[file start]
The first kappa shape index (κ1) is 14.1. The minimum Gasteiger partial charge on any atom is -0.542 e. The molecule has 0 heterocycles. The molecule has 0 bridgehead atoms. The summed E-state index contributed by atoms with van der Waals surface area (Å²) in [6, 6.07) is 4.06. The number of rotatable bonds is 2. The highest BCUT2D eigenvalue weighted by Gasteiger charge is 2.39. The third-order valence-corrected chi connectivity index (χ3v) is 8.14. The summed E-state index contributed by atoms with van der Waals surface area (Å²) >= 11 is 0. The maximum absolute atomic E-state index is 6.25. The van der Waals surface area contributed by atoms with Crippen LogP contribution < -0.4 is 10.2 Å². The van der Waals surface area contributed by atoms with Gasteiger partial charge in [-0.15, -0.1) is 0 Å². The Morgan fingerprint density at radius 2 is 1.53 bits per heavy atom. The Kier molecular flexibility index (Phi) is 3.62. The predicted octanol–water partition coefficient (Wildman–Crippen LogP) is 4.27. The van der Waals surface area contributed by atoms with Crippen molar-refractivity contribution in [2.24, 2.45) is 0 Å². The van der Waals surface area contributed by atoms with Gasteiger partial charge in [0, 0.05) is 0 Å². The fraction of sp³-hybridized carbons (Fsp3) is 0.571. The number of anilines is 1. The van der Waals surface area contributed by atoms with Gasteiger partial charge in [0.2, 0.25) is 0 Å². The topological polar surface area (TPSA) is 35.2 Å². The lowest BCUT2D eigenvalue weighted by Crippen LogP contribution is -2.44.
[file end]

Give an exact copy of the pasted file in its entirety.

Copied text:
The first kappa shape index (κ1) is 14.1. The minimum Gasteiger partial charge on any atom is -0.542 e. The molecule has 0 heterocycles. The molecule has 0 bridgehead atoms. The summed E-state index contributed by atoms with van der Waals surface area (Å²) in [6, 6.07) is 4.06. The number of rotatable bonds is 2. The highest BCUT2D eigenvalue weighted by Gasteiger charge is 2.39. The third-order valence-corrected chi connectivity index (χ3v) is 8.14. The summed E-state index contributed by atoms with van der Waals surface area (Å²) >= 11 is 0. The maximum absolute atomic E-state index is 6.25. The van der Waals surface area contributed by atoms with Crippen LogP contribution < -0.4 is 10.2 Å². The van der Waals surface area contributed by atoms with Gasteiger partial charge in [-0.15, -0.1) is 0 Å². The Morgan fingerprint density at radius 2 is 1.53 bits per heavy atom. The Kier molecular flexibility index (Phi) is 3.62. The predicted octanol–water partition coefficient (Wildman–Crippen LogP) is 4.27. The van der Waals surface area contributed by atoms with Crippen molar-refractivity contribution in [2.24, 2.45) is 0 Å². The van der Waals surface area contributed by atoms with Gasteiger partial charge in [0, 0.05) is 0 Å². The fraction of sp³-hybridized carbons (Fsp3) is 0.571. The number of anilines is 1. The van der Waals surface area contributed by atoms with Gasteiger partial charge in [0.2, 0.25) is 0 Å². The topological polar surface area (TPSA) is 35.2 Å². The lowest BCUT2D eigenvalue weighted by Crippen LogP contribution is -2.44.